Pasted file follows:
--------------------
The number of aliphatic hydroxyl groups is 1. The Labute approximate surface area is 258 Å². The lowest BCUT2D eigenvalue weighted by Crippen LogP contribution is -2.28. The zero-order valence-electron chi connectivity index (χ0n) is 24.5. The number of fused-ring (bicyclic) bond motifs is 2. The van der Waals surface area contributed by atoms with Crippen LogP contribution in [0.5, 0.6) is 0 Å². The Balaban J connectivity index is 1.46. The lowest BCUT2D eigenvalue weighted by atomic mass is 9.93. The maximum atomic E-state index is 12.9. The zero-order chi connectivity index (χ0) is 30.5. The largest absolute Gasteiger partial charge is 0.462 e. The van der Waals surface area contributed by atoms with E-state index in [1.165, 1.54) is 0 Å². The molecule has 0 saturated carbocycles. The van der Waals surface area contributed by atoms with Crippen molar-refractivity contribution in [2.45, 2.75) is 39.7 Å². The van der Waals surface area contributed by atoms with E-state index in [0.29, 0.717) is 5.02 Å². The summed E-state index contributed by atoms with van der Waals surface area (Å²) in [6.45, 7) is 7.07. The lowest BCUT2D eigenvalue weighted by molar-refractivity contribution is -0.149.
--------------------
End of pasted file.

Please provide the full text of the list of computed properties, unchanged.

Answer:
The number of aliphatic hydroxyl groups is 1. The Labute approximate surface area is 258 Å². The lowest BCUT2D eigenvalue weighted by Crippen LogP contribution is -2.28. The zero-order valence-electron chi connectivity index (χ0n) is 24.5. The number of fused-ring (bicyclic) bond motifs is 2. The van der Waals surface area contributed by atoms with Crippen LogP contribution in [0.5, 0.6) is 0 Å². The Balaban J connectivity index is 1.46. The lowest BCUT2D eigenvalue weighted by atomic mass is 9.93. The maximum atomic E-state index is 12.9. The zero-order chi connectivity index (χ0) is 30.5. The largest absolute Gasteiger partial charge is 0.462 e. The van der Waals surface area contributed by atoms with E-state index in [1.165, 1.54) is 0 Å². The molecule has 0 saturated carbocycles. The van der Waals surface area contributed by atoms with Crippen molar-refractivity contribution in [2.45, 2.75) is 39.7 Å². The van der Waals surface area contributed by atoms with E-state index in [0.29, 0.717) is 5.02 Å². The summed E-state index contributed by atoms with van der Waals surface area (Å²) in [6.45, 7) is 7.07. The lowest BCUT2D eigenvalue weighted by molar-refractivity contribution is -0.149.